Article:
As already identified, concernsover the health of the nation is one of the biggest issues in society at themoment. It has been said that if this trend continues we are the firstgeneration where parents are expected to outlive their children. While cookingis purported to be on the decline for younger people, it is argued that as anation we know more about diet and nutrition than ever before. If the number oftelevision programmes and magazines on food and health can be taken as evidenceof this it would seem it is true.
It is clear that our relationshipwith food has changed drastically in recent years, and can be argued that it isa post-modern problem, one of the most visible areas being the explosion of thediet industry. An article in the Observer Food Magazine (March 2005, p.17)considers the latest trend in dieting and why we feel the need to follow adiet. One theory is that it is the sheer abundance of food has changed us intoa nation of nearly 13 million diet addicts. Dr Andrew Hill, senior lecturer inbehavioural studies contends:
It is only in the lastmicro-second of human evolution that we have become surrounded by a sea ofcalories. We've become international, non-seasonal feeders and for anincreasing proportion of people, this represents a challenge. We simply don'thave the psychological controls to cope. Our biological system is tilted infavour of over-consumption ...
This and other issues around foodhave brought it into the public eye and inevitably become a matter ofgovernment policy. Tansey and Worsley (p.214) point to five areas with whichthe conventional economic approach to policy concerns itself; efficiency,growth, stability, sustainability, equity. They demonstrate how important foodpolicy is with a quote from John McInerney:
Food is an exceptionallypolitical commodity the idea of there being a COLLECTIVE wellbeing inaddition to an individual one will lead to an array of policy actions designedto protect or foster the interests of the weak and vulnerable, referee theinteractions both within and between groups all along the food chain, insulateone group from the actions of others, and redistribute the benefits to achievea more equitable pattern than the market system can manage on its own.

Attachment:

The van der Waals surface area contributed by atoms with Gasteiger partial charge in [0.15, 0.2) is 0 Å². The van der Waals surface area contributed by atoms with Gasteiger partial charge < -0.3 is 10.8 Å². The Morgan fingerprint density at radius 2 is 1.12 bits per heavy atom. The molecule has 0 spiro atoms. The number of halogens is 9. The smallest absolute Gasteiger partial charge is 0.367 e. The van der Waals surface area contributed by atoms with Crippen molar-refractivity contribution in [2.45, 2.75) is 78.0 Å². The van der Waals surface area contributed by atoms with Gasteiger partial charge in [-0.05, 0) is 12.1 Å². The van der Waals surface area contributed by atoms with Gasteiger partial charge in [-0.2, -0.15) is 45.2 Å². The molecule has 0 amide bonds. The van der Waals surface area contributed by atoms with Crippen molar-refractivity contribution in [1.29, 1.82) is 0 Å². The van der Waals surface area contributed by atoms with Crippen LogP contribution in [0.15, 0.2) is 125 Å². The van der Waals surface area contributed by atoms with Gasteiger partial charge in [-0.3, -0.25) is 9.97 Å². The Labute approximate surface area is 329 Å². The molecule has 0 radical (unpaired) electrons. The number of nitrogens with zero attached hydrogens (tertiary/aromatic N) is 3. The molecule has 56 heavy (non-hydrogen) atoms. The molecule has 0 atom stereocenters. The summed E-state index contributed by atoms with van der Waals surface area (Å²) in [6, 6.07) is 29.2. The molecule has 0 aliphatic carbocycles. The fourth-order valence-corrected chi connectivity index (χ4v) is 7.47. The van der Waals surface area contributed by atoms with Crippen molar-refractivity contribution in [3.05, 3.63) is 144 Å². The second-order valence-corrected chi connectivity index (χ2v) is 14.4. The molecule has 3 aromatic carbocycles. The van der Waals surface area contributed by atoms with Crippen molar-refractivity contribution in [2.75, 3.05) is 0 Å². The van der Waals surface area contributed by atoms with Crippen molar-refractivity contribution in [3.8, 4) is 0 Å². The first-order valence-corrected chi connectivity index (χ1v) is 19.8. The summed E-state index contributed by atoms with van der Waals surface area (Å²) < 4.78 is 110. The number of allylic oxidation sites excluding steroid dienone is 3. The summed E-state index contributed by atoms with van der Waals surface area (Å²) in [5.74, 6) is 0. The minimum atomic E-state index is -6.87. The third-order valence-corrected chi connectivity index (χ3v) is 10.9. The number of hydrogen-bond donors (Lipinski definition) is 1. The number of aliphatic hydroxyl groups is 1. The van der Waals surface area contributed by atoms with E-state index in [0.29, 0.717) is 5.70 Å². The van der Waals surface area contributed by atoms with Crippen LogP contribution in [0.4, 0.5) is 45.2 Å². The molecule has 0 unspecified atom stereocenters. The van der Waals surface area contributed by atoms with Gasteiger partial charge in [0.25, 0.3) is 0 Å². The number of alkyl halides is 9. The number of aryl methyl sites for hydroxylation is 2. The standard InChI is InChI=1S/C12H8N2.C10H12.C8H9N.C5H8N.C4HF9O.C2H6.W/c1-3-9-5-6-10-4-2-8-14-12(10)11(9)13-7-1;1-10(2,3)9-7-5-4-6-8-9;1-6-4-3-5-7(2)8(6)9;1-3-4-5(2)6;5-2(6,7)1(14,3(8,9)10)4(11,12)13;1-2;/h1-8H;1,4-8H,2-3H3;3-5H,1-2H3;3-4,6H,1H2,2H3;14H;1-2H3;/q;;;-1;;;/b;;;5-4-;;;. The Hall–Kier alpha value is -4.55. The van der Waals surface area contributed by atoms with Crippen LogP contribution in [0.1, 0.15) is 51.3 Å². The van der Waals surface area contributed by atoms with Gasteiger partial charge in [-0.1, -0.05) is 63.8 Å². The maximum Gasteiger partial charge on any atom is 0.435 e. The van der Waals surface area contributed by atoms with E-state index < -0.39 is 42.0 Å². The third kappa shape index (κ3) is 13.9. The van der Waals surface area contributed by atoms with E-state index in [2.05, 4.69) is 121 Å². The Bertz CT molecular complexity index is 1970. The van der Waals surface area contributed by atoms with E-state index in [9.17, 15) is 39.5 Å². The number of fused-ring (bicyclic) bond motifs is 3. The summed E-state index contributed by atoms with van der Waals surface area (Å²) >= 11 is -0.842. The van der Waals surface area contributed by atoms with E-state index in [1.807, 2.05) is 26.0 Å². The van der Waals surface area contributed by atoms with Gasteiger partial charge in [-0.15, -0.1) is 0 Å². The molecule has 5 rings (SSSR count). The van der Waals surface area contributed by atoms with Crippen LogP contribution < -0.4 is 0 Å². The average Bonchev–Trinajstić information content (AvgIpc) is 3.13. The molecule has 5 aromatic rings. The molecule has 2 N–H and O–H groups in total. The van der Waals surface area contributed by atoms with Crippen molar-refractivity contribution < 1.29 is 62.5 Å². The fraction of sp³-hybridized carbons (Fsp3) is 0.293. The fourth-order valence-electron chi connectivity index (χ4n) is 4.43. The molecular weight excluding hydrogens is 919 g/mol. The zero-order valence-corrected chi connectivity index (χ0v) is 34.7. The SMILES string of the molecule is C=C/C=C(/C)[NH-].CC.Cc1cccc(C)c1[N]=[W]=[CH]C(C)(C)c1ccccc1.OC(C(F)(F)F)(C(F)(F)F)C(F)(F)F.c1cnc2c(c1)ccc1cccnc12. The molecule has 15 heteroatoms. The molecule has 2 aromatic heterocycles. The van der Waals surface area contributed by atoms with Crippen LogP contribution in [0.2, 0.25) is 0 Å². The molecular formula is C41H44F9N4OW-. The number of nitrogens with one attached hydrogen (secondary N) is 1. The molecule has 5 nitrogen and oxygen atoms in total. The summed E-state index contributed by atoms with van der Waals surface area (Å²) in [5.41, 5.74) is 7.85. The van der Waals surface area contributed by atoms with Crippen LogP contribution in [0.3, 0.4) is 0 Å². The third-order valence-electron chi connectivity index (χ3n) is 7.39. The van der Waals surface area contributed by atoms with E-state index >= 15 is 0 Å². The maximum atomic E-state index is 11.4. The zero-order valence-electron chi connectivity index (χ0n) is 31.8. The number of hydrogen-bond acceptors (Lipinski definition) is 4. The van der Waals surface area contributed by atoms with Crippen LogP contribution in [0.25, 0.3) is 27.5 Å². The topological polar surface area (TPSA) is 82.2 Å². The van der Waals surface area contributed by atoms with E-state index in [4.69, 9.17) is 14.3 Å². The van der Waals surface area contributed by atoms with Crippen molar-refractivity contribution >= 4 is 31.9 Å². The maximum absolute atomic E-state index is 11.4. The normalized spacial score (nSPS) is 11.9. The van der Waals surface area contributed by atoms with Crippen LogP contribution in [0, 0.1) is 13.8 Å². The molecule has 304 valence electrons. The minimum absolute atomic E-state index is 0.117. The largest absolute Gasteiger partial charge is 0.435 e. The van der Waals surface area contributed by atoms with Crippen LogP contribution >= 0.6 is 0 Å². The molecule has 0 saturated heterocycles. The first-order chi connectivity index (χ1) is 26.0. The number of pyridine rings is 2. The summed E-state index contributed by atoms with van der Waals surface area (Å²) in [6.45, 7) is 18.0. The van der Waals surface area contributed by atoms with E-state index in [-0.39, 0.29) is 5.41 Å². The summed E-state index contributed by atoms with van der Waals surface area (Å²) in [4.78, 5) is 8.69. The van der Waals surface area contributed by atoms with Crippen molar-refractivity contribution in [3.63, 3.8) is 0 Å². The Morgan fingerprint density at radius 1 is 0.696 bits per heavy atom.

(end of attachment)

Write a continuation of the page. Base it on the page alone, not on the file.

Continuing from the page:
With health at the top of thepolitical agenda for any government it could be anticipated that policy willchange the way we approach food. While the government lobbies the food industryand bombards us with the latest health campaign they could expect some results.But when it comes back down to individuals who will implement this in the home?Yet again the burden will fall on the shoulders of women as Guardians of thefamily's health.
There are many factors involved inthe change in our attitude to food, cooking and eating, of which only a fewhave been discussed in this essay. One thing that remains constant is that westill view our society through the lens of patriarchy therefore, whetherconsciously or unconsciously rely on gender stereotypes of the mother as thenurturer. While this is still largely true the last twenty or thirty years haveproved that the feminist ideals of women being able to 'have it all' has notlived up to its promise. Women have had to rely on a flourishing food industryto help them cope with the domestic load as well as going to work outside thehome. While this has been celebrated by many women as releasing them from thekitchen and allowing them to have a career of their own, it becomes clear thatsociety has not been able to offer any real alternative to women's unpaid workin the home.
The concern we have at present withfood, health, and eating has evolved as a consequence of new social patterns,globalisation, marketing, industry and state policy. As a society we must askourselves whether culturally we still put the responsibility for these issuesat the feet of women on the basic level that as the 'nurturers' they areletting down their families. If that is so it then it is not until eachindividual takes responsibility for their own approach to food that things willchange for the better.
Miller, T & McHoul, A 1998, PopularCulture and Everyday Life
Tansey, G & Worsley, T 1995, TheFood System, a Guide
Lang, T & Caraher M, 2001, IsThere a Culinary Skills Transition? Data and debate from the UK about changes in cooking culture, Journal of the HEIA, Vol 8, No 2, 2001
Lury, Celia 1996, ConsumerCulture
Observer Food Magazine, March 2005,Do the Science, The Observer 13/3/05